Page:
The problem right now, though, is after the top two of Uehara and Tazawa, Boston’s bullpen has been remarkably inconsistent. As I mentioned above, it’s nice to have a third option in the back of the bullpen, and one is severely lacking right now. With that being said, there are some options who can blossom into that guy. Matt Barnes’ stuff hasn’t been as dominant as many anticipated with his shift to the bullpen, but maybe one more offseason working out in this role can fix this. If Joe Kelly doesn’t stick in the rotation, maybe we could finally see how his stuff looks in the bullpen, and hope for a Wade Davis-like transformation. Alexi Ogando has looked much better lately, and while his peripherals tell a different story, he’s probably the best bet at this point, at least of guys who have already spent time in the major-league bullpen. Guys like Heath Hembree, Jonathan Aro and Dalier Hinojosa have outside shots as well.

Pat Light

Photo by Kelly O’Connor, www.sittingstill.smugmug.com

The most intriguing name, however, is Pat Light. The former 2012 first-round pick had been starting for his pro career up until this season. Now that he’s being allowed to let loose in short stints, he’s shown dominant flashes. The transition has taken him from organizational fodder to a legitimate prospect who could help later in 2015. He’s been able to get his velocity up to the triple digits on a few occasions, and scouts see a back of the bullpen ceiling for him. If anyone will come up from the organization to become dominant next season, he’s likely the best bet.

Finally, the Red Sox still need to find one more left-handed reliever. It’s been a problem for them since they traded Andrew Miller last summer. Tommy Layne continues to shock a ton of people with his success, and has definitely carved out a role for himself as a true LOOGY who inexplicably dominates at time. The team still needs one more option, and it’s not around right now. Robbie Ross Jr. has been a failed experiment this season, and it’d be hard to see him starting 2016 on the roster. An intriguing in-house option would be Henry Owens in 2016. Obviously, the hope is still that he’s a starter long-term, but if the rotation is full, would he really benefit from another year in Pawtucket rather than getting major-league experience? We’ve seen the reliever-to-starter development method work before with guys like Chris Sale. It’s something to keep in mind, at least. If they decide to look elsewhere, free agents Tony Sipp, Manny Parra and James Russell could be intriguing.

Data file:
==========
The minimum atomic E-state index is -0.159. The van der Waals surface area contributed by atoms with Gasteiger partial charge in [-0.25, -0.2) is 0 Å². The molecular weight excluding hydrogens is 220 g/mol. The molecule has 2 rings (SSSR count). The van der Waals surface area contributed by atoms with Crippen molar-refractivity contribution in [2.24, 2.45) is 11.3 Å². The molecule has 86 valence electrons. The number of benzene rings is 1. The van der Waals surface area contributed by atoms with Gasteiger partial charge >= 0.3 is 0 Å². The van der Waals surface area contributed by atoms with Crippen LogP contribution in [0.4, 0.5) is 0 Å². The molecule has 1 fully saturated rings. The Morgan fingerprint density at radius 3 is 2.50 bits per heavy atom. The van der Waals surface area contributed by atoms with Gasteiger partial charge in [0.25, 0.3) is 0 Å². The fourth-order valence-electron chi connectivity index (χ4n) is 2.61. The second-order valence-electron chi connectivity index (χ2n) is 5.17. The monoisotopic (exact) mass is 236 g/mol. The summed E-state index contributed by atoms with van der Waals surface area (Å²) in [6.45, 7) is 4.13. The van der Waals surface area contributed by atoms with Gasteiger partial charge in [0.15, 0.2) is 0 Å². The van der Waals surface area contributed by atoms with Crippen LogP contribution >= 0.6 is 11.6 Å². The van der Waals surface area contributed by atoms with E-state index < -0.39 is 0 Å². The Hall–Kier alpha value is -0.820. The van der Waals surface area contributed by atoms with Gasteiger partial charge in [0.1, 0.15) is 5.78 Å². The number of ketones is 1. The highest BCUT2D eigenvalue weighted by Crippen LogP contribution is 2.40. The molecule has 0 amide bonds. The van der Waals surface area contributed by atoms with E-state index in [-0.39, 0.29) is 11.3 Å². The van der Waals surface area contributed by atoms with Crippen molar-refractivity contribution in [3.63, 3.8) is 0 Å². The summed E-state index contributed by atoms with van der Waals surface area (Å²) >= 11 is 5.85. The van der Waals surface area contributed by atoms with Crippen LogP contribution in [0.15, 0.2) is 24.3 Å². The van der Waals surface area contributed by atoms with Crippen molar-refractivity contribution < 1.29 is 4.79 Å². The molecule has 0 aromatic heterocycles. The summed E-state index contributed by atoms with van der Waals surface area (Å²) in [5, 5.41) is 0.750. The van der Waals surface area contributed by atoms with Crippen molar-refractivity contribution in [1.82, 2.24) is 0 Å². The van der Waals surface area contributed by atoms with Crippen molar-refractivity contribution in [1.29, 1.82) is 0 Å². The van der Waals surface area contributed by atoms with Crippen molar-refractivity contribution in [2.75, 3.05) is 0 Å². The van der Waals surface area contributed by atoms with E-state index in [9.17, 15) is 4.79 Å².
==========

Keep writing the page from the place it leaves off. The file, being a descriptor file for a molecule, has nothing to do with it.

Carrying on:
Although it won’t be the primary focus, the Red Sox need to rebuild their bullpen next season if they want to be contenders in 2016. Depending on what they do with Uehara and Tazawa, it could be anything from a massive overhaul to a minor retooling. Whichever the case may be, they’ll probably need to look outside the organization for a few of those additions, but the names are out there in free agency. Good teams have multiple options at the back of their bullpens, and the Red Sox are falling behind on that front. If they’ll find it in the organization, there’s a good chance that will come in the form of Pat Light.

Top photo by Peter Aiken/USA Today Sports Images

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2 comments on “Rebuilding Boston’s Beleaguered Bullpen”

Rich Mann

The rotation is only full if the Sox don’t trade one of their underwhelming starters. Sure, a guy can go from reliever to starter (Sale), but it can also end up as a disaster (Daniel Bard).


Yes, letting Miller sign with mfy not only thinned this Pen to mediocrity, turning him over to the MFY was a strategic blunder. Replacing him will continue to be Ben’s toughest job. But surely Some combination of Workman, Kelly, Light, Diaz, Aro, Hinojosa, Johnson, Spruill, Owens, Couch, Wright will replace the front end of this sad group; and surely one or two top arms will be signed. And just as surely these improvements will be added to Koji and Junichi. No more failed addition by misguided subtraction. And yes, Paps would be a good answer, with Koji, Junichi and Pat Light behind him.